For the average person, 5G means super-fast speeds and super-low latency. It means access to the information you want, when you want it. And that’s what we’re all hoping for, right?
The reality of 5G, at least so far, hasn’t really been the same as the promise. Don’t get me wrong. 5G is awesome. In most cases you get data speeds 20-40% faster than 4G LTE and everything just seems more instantaneous. Those things by themselves are really fabulous. It’s just that when we originally talked about 5G, we were thinking it would bring us speeds 200 times faster than LTE. Not that you could really do anything meaningful with that, but it sounded great. I mean yes you could download an HD movie in like 4 seconds. But you don’t do that every day, at least I hope you don’t.
The really high speeds we were promised from 5G were based on using millimeter wave technology. In a nutshell, it means using signals up in the 28GHz range instead of the 1GHz range we’re using for cell signals now. Using those higher frequencies means there’s plenty of room to push a massive amount of data.
The very first 5G installs did use millimeter wave frequencies. Today your phone will refer to this as 5G+ or something similar. The problem is that millimeter wave tech is very expensive to put into suburban and rural areas. It’s great for cities where you have a lot of people there and you need a lot of towers anyway. But unlike 4G LTE signals which travel 1-2 miles from the towers, you’re lucky to get more than a few hundred feet from millimeter wave 5G. Imagine if you needed a cell tower every 200 feet in your suburban neighborhood. That’s a lot of hardware.
When carriers began to roll out their “nationwide 5G” systems, they used the frequencies they already had. Most carriers used frequencies that were once used for 2G and 3G systems. 2G is already obsolete and 3G towers are being shut off all the time to make room for 5G. This meant that 5G could be fast, but without as much room in the radio spectrum, it couldn’t be eye-meltingly fast. As I said, 5G is still amazing and it’s still probably as fast or faster than the real speeds you get from your home internet. But of course, people always want faster and more and more faster.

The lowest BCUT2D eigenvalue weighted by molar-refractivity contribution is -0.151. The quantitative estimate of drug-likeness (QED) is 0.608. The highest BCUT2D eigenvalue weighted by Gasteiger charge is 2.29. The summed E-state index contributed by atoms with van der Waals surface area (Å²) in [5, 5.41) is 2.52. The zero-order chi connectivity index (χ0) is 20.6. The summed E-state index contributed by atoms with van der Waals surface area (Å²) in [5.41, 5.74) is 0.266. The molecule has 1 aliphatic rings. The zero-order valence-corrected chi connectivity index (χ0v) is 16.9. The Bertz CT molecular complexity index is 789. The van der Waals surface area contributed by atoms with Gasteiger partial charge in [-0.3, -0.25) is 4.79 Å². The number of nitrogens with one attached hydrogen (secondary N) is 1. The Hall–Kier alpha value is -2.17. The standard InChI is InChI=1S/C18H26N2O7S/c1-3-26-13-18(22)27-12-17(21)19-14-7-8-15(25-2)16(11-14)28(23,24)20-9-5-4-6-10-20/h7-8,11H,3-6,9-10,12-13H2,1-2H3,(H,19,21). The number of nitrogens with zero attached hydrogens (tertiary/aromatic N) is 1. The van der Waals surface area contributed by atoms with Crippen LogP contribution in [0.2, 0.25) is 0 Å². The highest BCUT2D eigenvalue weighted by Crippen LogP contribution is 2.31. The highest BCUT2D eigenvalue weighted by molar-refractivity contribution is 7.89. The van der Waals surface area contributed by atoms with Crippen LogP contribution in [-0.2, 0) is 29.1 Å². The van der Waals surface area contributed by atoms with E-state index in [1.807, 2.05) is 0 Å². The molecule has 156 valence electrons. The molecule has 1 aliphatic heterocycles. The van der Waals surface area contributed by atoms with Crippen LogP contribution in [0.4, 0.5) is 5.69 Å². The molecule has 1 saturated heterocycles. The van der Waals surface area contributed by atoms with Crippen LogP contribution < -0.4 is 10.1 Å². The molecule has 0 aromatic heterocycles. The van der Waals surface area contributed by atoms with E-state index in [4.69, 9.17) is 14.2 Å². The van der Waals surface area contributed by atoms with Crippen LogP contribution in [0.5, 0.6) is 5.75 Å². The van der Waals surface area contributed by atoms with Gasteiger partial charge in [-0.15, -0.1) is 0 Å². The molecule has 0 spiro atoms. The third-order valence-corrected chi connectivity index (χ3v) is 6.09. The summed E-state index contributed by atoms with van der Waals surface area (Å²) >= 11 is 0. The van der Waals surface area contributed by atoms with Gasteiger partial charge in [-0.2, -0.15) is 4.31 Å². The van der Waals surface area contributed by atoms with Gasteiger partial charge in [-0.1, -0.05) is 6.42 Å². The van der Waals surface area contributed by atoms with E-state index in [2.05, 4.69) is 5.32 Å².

Enter mid-band 5G
The next generation of 5G is what we tend to call mid-band 5G. Using frequencies higher than the ones used now but still lower than millimeter wave, you can get a lot more speed without the congestion. All the major carriers are starting to plan for mid-band 5G coverage and the phone you buy next year will probably support it.
Most mid-band allocations today are in the 3GHz range. With mid-band 5G I would expect speeds of 150Mbps or faster from your phone, when it’s in range of a 3GHz tower. And that’s sort of the thing.
Mid-band signals travel about half as far as regular “nationwide 5G” signals. Yet, most carriers aren’t planning to double the number of towers they use. They’ll put those mid-band broadcast devices on regular cell towers and you’ll get the faster speed when you’re close to them. That’s great and all but if you’re 2 miles from that tower you won’t get the fastest speeds.
Cell phone signal booster makers are working feverishly to develop solutions that will boost mid-band 5G signals. It’s a lot easier to do than it would be to develop a millimeter-wave cell booster, and I would expect the first generation of these devices by mid-2022. Mid-band cell phone signal boosters will help people get the best of their 5G signals and should mean more people can access super-fast 5G when it becomes available.
However, that doesn’t mean you should wait to buy a cell phone signal booster. Keep in mind that we are still a while away from nationwide implementation of mid-band 5G. If you are looking to fix weak signal, low data speeds, or dropped calls now, check out the great selection of cell phone signal boosters available now at Solid Signal! If you need help choosing one, call us at 888-233-7563!